Data on coverage of TaqPath Lab testing and numbers/proportions of cases with SGTF are shared daily with Local Authorities (Sunday-Friday) on the COVID-19 PHE Local Authorities Report Store (Sharepoint).
Figure 4. Proportion of Pillar 2 COVID-19 cases with SGTF among those tested in TaqPath Labs, by local authority(17 November 2020 to 11 January 2021)
Figure 5. Weekly number (bars) and proportion (red lines) of Pillar 2 cases tested by TaqPath labs, by S-gene detection(1 September 2020 to 11 January 2021)
Figure 6. Weekly number (bars) and proportion (red lines) of Pillar 2 cases tested by TaqPath labs, by S-gene detection and region (1 September 2020 to 11 January 2021)
Figure 7. Sex-age pyramid of COVID-19 cases tested by TaqPath labs, S-gene detection, Pillar 2 cases only (1 December 2020 to 11 January 2021)
Figure 8. Weekly number (bars) and proportion (red lines) of Pillar 2 cases tested by TaqPath labs, by S-gene detection and age group (1 September 2020 to 11 January 2021)
Office of National Statistics data
Office National Statistics Coronavirus (COVID-19) Infection Survey data is regularly updated
and available here including estimates of COVID-19 cases to 02 January for England, regions of
England and by cases compatible with the new variant (VOC 202012/01).
There is consistent evidence of cross-neutralising activity in convalescent sera (sera from
individuals who have been infected with B1.1.7 shows neutralising activity against virus
from other lineages, and the converse is also true).
Data used in this investigation is derived from the COG-UK dataset, the PHE Second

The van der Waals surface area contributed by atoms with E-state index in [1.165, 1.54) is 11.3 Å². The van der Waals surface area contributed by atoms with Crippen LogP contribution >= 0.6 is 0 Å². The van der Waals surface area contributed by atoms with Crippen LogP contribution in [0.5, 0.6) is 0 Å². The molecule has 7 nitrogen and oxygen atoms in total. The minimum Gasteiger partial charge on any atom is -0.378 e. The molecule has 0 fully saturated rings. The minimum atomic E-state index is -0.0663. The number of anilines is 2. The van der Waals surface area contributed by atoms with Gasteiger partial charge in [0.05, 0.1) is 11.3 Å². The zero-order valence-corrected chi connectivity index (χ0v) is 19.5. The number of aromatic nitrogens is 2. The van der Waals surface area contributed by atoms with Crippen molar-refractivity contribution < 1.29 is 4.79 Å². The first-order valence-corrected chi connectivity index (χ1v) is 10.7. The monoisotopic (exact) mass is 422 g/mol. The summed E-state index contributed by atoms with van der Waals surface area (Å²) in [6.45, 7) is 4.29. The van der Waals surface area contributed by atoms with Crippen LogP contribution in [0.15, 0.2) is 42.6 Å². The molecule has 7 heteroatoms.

Generation Surveillance System, NHS Test and Trace, the secondary uses service (SUS)
dataset and Emergency Care Data Set (ECDS).
GISAID reference genome
Sequences from this VOC can be identified by searching for the B1.1.7 lineage on
GISAID (gisaid.org). The canonical VOC genome is deposited with accession
Contact: All enquiries relating to scientific or public health matters should be addressed to [email protected]
Authors:Variant technical group
PHE: Meera Chand, Susan Hopkins, Christina Achison, Charlotte Anderson, Hester Allen, Paula Blomquist, Cong Chen, Vicki Chalker, Gavin Dabrera, Obaghe Edeghere, Matt Edmunds, Theresa Lamagni, Richard Myers, Isabel Oliver, Richard Elson, Eileen Gallagher, Natalie Groves, Gareth Hughes, Meaghan Kall, Hannah Moore, Will Sopwith, Charlie Turner, Lara Utsi, Marina Vabistsevits, Roberto Vivancos, Asad Zaidi, Maria Zambon;
Imperial College London:Wendy Barclay, Neil Ferguson, Erik Volz;
University of Birmingham:Nick Loman;
University of Edinburgh:Andrew Rambaut;
Wellcome Sanger Institute:Jeff Barrett
Acknowledgements: The authors are grateful to those teams and groups providing
data for this analysis, including the Lighthouse Laboratories, COG-UK, the Wellcome
Sanger Institute, the PHE Contact Tracing Cell, Epidemiology Cell, Genomics Cell
and Outbreak Surveillance team.
For queries relating to this document, please contact: [email protected]
Version 1, release date 5 January 2021
Published January 2021
PHE gateway number: GW-1856